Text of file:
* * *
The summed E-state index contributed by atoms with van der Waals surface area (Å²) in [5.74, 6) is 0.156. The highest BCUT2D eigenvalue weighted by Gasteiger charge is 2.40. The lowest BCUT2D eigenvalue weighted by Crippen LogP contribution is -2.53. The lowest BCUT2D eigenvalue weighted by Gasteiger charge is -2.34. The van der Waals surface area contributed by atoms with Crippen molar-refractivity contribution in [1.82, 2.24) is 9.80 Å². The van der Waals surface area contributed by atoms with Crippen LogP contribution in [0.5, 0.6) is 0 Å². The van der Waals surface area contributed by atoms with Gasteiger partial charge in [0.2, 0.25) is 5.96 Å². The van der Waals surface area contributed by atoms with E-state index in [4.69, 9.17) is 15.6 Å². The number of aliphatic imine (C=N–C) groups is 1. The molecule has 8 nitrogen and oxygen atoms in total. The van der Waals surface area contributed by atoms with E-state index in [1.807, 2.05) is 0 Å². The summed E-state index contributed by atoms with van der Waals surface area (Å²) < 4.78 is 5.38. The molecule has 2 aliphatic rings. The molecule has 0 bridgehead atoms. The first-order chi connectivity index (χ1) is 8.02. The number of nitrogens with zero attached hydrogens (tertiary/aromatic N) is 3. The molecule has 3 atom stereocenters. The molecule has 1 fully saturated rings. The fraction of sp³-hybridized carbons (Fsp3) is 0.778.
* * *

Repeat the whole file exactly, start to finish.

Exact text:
The summed E-state index contributed by atoms with van der Waals surface area (Å²) in [5.74, 6) is 0.156. The highest BCUT2D eigenvalue weighted by Gasteiger charge is 2.40. The lowest BCUT2D eigenvalue weighted by Crippen LogP contribution is -2.53. The lowest BCUT2D eigenvalue weighted by Gasteiger charge is -2.34. The van der Waals surface area contributed by atoms with Crippen molar-refractivity contribution in [1.82, 2.24) is 9.80 Å². The van der Waals surface area contributed by atoms with Crippen LogP contribution in [0.5, 0.6) is 0 Å². The van der Waals surface area contributed by atoms with Gasteiger partial charge in [0.2, 0.25) is 5.96 Å². The van der Waals surface area contributed by atoms with E-state index in [4.69, 9.17) is 15.6 Å². The number of aliphatic imine (C=N–C) groups is 1. The molecule has 8 nitrogen and oxygen atoms in total. The van der Waals surface area contributed by atoms with E-state index in [1.807, 2.05) is 0 Å². The summed E-state index contributed by atoms with van der Waals surface area (Å²) < 4.78 is 5.38. The molecule has 2 aliphatic rings. The molecule has 0 bridgehead atoms. The first-order chi connectivity index (χ1) is 8.02. The number of nitrogens with zero attached hydrogens (tertiary/aromatic N) is 3. The molecule has 3 atom stereocenters. The molecule has 1 fully saturated rings. The fraction of sp³-hybridized carbons (Fsp3) is 0.778.